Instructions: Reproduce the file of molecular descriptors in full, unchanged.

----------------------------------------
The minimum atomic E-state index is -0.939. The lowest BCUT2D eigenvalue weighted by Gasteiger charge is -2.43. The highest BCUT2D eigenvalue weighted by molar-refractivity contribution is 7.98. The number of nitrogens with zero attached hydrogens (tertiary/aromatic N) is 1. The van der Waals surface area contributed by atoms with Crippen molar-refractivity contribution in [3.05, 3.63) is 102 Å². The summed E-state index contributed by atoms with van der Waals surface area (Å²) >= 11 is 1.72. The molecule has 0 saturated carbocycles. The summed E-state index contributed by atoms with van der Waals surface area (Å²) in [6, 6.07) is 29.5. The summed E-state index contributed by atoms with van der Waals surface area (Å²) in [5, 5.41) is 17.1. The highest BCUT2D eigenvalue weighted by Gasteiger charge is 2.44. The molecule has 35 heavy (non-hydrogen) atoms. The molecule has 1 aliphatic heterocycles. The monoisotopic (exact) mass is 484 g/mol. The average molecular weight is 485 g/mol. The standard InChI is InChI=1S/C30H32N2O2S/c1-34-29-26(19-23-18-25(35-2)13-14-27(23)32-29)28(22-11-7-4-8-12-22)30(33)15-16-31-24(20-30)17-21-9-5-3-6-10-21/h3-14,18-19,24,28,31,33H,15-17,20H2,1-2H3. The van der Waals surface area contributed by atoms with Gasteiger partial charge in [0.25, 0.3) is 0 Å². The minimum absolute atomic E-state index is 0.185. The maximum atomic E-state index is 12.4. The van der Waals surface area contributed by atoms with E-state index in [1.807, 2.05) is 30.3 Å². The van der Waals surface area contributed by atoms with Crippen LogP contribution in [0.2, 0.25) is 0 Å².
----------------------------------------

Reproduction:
The minimum atomic E-state index is -0.939. The lowest BCUT2D eigenvalue weighted by Gasteiger charge is -2.43. The highest BCUT2D eigenvalue weighted by molar-refractivity contribution is 7.98. The number of nitrogens with zero attached hydrogens (tertiary/aromatic N) is 1. The van der Waals surface area contributed by atoms with Crippen molar-refractivity contribution in [3.05, 3.63) is 102 Å². The summed E-state index contributed by atoms with van der Waals surface area (Å²) >= 11 is 1.72. The molecule has 0 saturated carbocycles. The summed E-state index contributed by atoms with van der Waals surface area (Å²) in [6, 6.07) is 29.5. The summed E-state index contributed by atoms with van der Waals surface area (Å²) in [5, 5.41) is 17.1. The highest BCUT2D eigenvalue weighted by Gasteiger charge is 2.44. The molecule has 35 heavy (non-hydrogen) atoms. The molecule has 1 aliphatic heterocycles. The monoisotopic (exact) mass is 484 g/mol. The average molecular weight is 485 g/mol. The standard InChI is InChI=1S/C30H32N2O2S/c1-34-29-26(19-23-18-25(35-2)13-14-27(23)32-29)28(22-11-7-4-8-12-22)30(33)15-16-31-24(20-30)17-21-9-5-3-6-10-21/h3-14,18-19,24,28,31,33H,15-17,20H2,1-2H3. The van der Waals surface area contributed by atoms with Gasteiger partial charge in [0.25, 0.3) is 0 Å². The minimum absolute atomic E-state index is 0.185. The maximum atomic E-state index is 12.4. The van der Waals surface area contributed by atoms with E-state index in [1.807, 2.05) is 30.3 Å². The van der Waals surface area contributed by atoms with Crippen LogP contribution in [0.2, 0.25) is 0 Å².